How Canada's stem cell research breakthrough will alter medical practices

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Canada may have just stumbled upon a medical breakthrough. Canadian scientists say they have figured out a way to turn regular human blood cells into n...

Canada may have just stumbled upon a medical breakthrough.

Canadian scientists say they have figured out a way to turn regular human blood cells into nerve cells—an achievement that could lead to new advances for those suffering chronic pain or nerve diseases.

According to CTV News, stem cell researchers from McMaster University in Hamilton, Ontario say they have learned how to convert cells from blood into both central nervous neural cells as well cells from the peripheral nervous system, which are the nerves in the rest of the body that are responsible for sensing pain, heat and itches.

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Led by Mick Bhatia, director of McMaster’s Stem Cell and Cancer Research Institute, he was initially surprised by the results.

“Neural cells have a very distinct shape, but we thought we had done something wrong to the cells. They were behaving differently to make them elongate, moving from a round shape to a very long stretched-out shape,” he told the news station.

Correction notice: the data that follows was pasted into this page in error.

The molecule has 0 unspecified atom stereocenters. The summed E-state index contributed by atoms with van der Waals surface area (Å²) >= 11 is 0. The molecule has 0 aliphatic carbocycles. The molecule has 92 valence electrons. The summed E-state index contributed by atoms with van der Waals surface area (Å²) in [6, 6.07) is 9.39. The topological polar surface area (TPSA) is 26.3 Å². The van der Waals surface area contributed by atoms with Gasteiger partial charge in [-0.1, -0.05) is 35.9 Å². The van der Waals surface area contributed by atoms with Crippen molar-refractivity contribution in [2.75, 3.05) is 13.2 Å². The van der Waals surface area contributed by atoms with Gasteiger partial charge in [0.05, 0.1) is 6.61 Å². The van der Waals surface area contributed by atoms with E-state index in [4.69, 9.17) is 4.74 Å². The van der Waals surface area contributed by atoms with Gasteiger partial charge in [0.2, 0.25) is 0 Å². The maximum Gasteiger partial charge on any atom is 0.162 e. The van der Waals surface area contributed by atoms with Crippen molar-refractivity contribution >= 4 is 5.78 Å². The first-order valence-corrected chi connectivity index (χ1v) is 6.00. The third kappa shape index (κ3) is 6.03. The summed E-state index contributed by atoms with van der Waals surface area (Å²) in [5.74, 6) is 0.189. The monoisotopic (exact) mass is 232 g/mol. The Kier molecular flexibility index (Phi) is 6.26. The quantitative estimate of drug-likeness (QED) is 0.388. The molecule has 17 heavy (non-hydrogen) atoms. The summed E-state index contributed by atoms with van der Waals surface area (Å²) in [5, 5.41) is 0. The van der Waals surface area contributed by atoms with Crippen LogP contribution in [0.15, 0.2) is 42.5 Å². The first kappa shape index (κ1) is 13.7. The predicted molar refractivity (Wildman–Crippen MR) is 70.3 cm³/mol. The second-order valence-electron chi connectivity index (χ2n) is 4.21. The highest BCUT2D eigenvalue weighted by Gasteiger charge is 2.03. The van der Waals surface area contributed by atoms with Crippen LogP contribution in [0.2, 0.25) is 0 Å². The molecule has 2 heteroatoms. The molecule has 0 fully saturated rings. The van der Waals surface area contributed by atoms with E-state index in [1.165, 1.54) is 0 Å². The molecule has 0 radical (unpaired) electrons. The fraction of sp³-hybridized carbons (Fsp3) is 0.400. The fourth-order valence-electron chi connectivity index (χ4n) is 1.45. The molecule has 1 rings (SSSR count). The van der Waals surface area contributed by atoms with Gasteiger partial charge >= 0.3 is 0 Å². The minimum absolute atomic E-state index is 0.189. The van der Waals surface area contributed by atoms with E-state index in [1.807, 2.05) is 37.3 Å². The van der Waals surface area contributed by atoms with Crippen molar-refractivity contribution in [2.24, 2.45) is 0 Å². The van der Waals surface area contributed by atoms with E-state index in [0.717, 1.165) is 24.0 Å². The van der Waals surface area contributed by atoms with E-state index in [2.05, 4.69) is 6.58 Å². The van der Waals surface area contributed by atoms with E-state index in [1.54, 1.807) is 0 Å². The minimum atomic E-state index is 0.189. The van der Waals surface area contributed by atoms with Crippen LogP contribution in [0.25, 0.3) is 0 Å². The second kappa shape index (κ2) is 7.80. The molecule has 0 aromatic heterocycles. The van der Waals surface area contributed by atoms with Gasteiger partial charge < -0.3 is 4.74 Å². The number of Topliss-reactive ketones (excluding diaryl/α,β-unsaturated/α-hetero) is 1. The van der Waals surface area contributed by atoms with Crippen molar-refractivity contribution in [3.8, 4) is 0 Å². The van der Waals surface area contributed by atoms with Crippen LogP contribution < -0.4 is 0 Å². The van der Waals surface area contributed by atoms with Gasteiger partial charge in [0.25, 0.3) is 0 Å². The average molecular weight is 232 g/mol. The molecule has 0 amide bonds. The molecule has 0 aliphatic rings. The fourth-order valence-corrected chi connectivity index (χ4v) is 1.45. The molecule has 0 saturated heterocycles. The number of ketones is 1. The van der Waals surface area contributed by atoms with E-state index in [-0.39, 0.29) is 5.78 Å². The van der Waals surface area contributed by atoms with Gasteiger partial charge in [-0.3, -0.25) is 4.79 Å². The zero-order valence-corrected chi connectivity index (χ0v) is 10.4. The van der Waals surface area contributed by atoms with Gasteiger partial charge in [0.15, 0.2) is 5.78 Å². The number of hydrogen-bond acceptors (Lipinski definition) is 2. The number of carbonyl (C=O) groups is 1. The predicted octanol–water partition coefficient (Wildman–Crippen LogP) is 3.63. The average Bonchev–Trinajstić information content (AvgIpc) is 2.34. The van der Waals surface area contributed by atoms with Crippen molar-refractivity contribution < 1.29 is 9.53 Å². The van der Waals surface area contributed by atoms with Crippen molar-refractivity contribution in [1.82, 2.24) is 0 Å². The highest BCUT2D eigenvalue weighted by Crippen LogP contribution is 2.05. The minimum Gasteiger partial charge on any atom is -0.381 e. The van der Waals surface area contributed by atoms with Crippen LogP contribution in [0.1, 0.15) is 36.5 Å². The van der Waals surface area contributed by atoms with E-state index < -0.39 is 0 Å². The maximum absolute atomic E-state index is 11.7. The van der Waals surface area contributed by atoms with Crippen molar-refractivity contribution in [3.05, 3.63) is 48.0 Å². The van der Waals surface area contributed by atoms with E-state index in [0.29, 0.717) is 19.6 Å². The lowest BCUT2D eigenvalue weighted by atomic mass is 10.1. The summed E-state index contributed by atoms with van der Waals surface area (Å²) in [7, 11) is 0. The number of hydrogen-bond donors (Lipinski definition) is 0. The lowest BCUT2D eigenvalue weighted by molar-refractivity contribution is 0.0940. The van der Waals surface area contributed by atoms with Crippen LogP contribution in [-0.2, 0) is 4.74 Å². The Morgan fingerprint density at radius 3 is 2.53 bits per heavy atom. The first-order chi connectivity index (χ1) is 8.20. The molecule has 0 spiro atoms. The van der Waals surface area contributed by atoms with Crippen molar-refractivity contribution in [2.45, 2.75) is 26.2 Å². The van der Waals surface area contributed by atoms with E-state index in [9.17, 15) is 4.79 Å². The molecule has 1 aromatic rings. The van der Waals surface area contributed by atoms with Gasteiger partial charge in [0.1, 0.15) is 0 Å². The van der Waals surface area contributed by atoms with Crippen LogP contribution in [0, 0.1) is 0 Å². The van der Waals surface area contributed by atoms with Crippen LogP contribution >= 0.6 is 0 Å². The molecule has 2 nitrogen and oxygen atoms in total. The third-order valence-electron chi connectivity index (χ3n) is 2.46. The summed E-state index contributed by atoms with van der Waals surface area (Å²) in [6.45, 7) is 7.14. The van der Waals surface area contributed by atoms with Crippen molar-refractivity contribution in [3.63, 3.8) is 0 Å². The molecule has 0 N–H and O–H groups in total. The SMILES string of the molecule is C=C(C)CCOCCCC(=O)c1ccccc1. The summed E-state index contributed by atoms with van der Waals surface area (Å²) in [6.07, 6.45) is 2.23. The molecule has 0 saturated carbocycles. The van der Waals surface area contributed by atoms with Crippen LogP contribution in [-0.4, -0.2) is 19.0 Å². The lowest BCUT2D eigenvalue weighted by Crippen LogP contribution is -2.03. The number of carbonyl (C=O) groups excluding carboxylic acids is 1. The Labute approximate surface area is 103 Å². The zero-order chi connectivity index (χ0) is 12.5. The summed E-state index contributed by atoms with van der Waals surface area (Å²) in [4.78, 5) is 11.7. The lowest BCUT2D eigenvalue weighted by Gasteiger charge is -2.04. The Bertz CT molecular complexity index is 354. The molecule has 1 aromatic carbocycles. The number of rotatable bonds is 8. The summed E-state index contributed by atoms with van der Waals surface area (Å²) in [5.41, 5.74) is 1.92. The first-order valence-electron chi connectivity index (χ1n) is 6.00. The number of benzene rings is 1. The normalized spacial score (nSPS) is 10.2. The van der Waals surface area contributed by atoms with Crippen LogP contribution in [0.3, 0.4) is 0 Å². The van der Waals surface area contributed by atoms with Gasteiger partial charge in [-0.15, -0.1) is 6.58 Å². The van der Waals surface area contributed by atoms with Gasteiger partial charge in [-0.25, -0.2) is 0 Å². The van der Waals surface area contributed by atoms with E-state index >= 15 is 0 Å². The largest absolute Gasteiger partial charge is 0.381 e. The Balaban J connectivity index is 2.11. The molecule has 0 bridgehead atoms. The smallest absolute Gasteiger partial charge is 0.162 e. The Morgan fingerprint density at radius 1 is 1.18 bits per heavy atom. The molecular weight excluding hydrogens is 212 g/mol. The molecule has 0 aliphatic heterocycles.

After repeating the procedure over several months, however, they realized that they had achieved something new.

While the idea itself isn’t new, no one has ever been able to actually complete the process of creating central nervous system neural cells and peripheral nervous system cells.

RELATED TOPIC: Are these medical breakthroughs or science fiction?

What this means for the medical community

With this achievement, doctors would ideally be able to take a blood sample from a patient and quickly produce a million sensory and central nervous neural cells, Bhaita said.

Those cells could then be studied to better understand why certain people feel pain or why others experience numbness—such as diabetics.

"Pain is really poorly understood right now, and the drugs available are not well characterized," Bhatia said. "Most are narcotics and opioids that are addictive and they're not very specific to the cells you're trying to target."

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The research will be published as a research paper in Cell Reports. 

To keep up with the latest Canadian news, visit our sister brand Business Review Canada.

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